I guess we have to talk about this Mega Millions thing, huh?

This is, in fact, officially “news” now that WaPo’s started blast-emailing fluff like this. The drawing’s at 11 p.m. ET in Atlanta. The jackpot? The biggest in the history of the world. Public excitement? Approaching the theoretical levels of a hundred Super Bowls squared.

Be honest. How many of you paid the idiot tax today?

If a single ticket matches all six winning numbers, the player would receive either a one-time payment of $462 million or the full [$640 million] jackpot in 26 annual installment payments…

The previous largest Mega Millions jackpot was $390 million in 2007, which was split between two ticket holders in Georgia and New Jersey…

If no one wins on Friday night, the jackpot will grow to $975 million. Lottery officials are considering moving the next drawing after Friday to Times Square in New York City as the anticipation and jackpot build, DeFrancisco said.

I didn’t buy a ticket, but in the spirit of the occasion and in the interest of solidarity with hopefuls everywhere, I did pull out a $10 bill and light it on fire. Say, wait — once the jackpot gets this big, aren’t the odds kinda sorta in your favor? Yes and no.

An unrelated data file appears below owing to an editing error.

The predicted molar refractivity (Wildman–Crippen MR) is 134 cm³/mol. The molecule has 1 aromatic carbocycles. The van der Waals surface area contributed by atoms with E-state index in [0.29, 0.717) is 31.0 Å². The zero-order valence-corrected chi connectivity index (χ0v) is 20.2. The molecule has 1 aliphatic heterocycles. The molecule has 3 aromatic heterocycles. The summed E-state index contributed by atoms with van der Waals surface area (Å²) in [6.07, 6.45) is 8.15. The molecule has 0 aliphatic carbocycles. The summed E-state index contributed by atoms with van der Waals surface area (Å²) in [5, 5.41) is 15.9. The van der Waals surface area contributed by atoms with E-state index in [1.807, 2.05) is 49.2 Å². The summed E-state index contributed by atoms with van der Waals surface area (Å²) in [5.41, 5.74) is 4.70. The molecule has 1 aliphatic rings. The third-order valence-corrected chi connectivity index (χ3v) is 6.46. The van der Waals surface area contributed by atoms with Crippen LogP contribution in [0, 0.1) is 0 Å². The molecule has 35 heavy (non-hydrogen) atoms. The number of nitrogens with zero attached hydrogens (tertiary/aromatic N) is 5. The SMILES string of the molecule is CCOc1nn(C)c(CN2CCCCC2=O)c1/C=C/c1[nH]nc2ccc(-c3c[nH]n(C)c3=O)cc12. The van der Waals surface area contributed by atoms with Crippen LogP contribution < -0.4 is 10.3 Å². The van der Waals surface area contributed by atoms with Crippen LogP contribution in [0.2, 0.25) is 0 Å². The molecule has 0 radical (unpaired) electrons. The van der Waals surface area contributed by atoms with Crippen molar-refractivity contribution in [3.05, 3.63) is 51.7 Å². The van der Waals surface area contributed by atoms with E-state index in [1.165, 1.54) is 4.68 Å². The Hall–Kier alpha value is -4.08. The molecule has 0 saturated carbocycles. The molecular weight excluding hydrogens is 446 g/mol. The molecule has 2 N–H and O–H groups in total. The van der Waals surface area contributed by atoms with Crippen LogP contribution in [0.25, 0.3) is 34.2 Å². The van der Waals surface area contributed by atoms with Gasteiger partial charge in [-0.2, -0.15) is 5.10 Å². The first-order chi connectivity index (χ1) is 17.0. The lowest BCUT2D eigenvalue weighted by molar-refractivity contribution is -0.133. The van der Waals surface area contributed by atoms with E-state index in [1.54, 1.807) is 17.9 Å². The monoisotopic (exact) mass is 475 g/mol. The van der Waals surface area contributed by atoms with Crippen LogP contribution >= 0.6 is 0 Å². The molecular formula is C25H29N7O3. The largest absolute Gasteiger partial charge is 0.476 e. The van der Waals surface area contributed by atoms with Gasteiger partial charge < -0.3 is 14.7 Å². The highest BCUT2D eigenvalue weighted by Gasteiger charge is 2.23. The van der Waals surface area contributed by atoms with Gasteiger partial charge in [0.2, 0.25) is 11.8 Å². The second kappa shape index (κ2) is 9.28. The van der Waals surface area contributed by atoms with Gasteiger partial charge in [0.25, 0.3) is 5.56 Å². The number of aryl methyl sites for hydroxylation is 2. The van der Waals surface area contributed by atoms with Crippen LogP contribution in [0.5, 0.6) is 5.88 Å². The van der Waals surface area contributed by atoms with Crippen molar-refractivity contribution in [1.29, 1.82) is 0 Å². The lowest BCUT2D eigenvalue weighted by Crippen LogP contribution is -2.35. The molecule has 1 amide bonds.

In theory, since a ticket costs only $1 and your odds of picking the winning numbers are 1 in 176 million, the lottery should be a reasonable bet when the jackpot climbs past $176 million. But Ben Casselman points to an analysis by computer scientist Jeremy Elson that lays out some complicating factors. You have to factor in taxes, plus the fact that you get a smaller amount if you ask for an upfront lump sum, plus the risk that you may have to split the winnings with someone else. When the jackpot gets this obscenely large, everyone and their aunt wants to play…

Of course, another strategy would simply be to buy up every single ticket combination. That would cost $176 million. But you’d be guaranteed to win about $293 million after taxes. Good deal, right? But there’s one big hitch: “First, if it takes five seconds to fill out each card, you’d need almost 28 years just to mark the bubbles on the game tickets. You’d also use up the national supply of special lottery paper and lottery-machine printing ink well before all your tickets could be printed out.” (Also, if just one other person picked the winning number, you’d end up losing $30 million all told.)

To celebrate the moment, via BuzzFeed’s Andrew Kaczynski, enjoy this video from 2000 of a young state senator, who would never use games of chance to fund his own campaign, furrowing his brow over the way the lottery acts as a regressive tax on the working class. Second look at saving suckers from themselves?

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